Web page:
Whistleblowing: Uncovering misconduct

Caroline Stroud and Lara Zellick show why organisations need to encourage employees to disclose malpractice as part of their anti-corruption procedures ‘“Whistleblowing” describes the situation where an employee raises a concern about malpractice or wrongdoing within an organisation.’Whistleblowing is once again moving up the corporate agenda in the UK as a result of the Bribery …
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Agency Workers: A temporary challenge

Suzanne Horne analyses the key issues for employment lawyers raised by the new protections for agency workers coming into force next month ‘Agency workers will be entitled to access facilities and information on job vacancies from day one of their assignment. However, to qualify for the other rights, they must work 12 calendar weeks in …
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Changing Terms And Conditions: Going down

Kate Barker and Jo Broadbent examine the use of dismissal and re-engagement on less pay as a way of avoiding redundancies ‘Tribunals will adopt the wrong approach if they set the hurdle too high in determining whether an employer’s reasons for a change justify subsequent dismissals.’ In these troubled economic times employers are continuing to …
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Right To Be Accompanied: New guidance on legal representation

Most employees will not be entitled to a lawyer at disciplinary hearings following an important Supreme Court ruling, reports Laura Kearsley ‘The employer should try to accommodate the chosen representative unless they would prejudice the hearing or create a conflict of interest.’ Employees’ right to be accompanied at formal disciplinary and grievance meetings is well …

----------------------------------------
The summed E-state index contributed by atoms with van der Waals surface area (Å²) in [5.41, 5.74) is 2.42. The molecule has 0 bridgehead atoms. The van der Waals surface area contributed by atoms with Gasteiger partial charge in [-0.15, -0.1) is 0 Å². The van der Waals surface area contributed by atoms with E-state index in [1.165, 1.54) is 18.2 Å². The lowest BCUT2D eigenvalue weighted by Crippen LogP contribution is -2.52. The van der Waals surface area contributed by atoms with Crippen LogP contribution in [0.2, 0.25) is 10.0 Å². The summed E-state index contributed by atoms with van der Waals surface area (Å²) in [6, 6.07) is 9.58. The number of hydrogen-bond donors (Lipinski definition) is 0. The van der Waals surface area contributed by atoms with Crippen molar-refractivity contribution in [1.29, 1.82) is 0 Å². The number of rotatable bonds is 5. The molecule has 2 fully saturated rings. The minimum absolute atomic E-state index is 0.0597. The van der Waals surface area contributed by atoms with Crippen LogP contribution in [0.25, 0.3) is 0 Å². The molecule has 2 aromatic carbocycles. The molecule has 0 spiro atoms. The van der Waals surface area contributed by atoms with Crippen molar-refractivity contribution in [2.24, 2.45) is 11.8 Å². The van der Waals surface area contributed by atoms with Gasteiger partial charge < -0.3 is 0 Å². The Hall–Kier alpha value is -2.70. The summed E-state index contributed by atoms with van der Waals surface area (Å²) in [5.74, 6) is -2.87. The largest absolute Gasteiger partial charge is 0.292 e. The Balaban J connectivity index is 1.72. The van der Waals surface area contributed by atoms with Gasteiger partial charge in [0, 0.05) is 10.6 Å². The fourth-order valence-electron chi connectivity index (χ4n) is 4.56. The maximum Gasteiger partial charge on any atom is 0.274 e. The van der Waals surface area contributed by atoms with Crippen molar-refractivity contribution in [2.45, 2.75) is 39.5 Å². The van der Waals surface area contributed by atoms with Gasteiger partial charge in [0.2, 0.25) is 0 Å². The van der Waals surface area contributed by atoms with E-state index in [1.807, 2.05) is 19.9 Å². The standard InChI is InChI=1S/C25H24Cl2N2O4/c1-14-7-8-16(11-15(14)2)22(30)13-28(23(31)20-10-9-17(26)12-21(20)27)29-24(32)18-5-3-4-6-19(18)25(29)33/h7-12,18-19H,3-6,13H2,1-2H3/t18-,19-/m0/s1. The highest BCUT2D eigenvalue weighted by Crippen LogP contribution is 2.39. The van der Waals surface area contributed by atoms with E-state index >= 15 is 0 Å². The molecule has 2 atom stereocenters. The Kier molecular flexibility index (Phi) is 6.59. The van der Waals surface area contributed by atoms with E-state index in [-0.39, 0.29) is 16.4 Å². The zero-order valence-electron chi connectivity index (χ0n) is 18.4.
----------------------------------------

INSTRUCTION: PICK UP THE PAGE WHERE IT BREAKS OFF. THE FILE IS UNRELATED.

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Surveillance At Work: Watching the detectives

Employers need to take care when monitoring employees or hiring private investigators to gather evidence about their activities, warn David Green and Caroline Buckley ‘More sophisticated technology makes it easier for employers to investigate what their employees are doing, but they do not have an unfettered right to monitor individuals’ activities.’In a recent case, an …
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Religious Discrimination: Weighing workers’ rights against operational needs

Preventing a Muslim employee from leaving a site he was guarding to attend Friday prayers has been found to be a proportionate means of achieving a legitimate aim, explains Bob Fahy ‘In Cherfi v G4S Security Service Ltd, the EAT did not seem to hold the tribunal to a particularly rigorous standard when it came …
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International Labour Law: Acting global, thinking local

Russell Brimelow, Gemma Chubb and Rachel Rooksby give their tips on how to manage a cross-border workforce successfully ‘If an employer managing a multinational workforce remembers one thing, it should be that Europe’s myriad of employment laws is like its flags – different from country to country.’Inevitably, the international labour market has changed significantly since …
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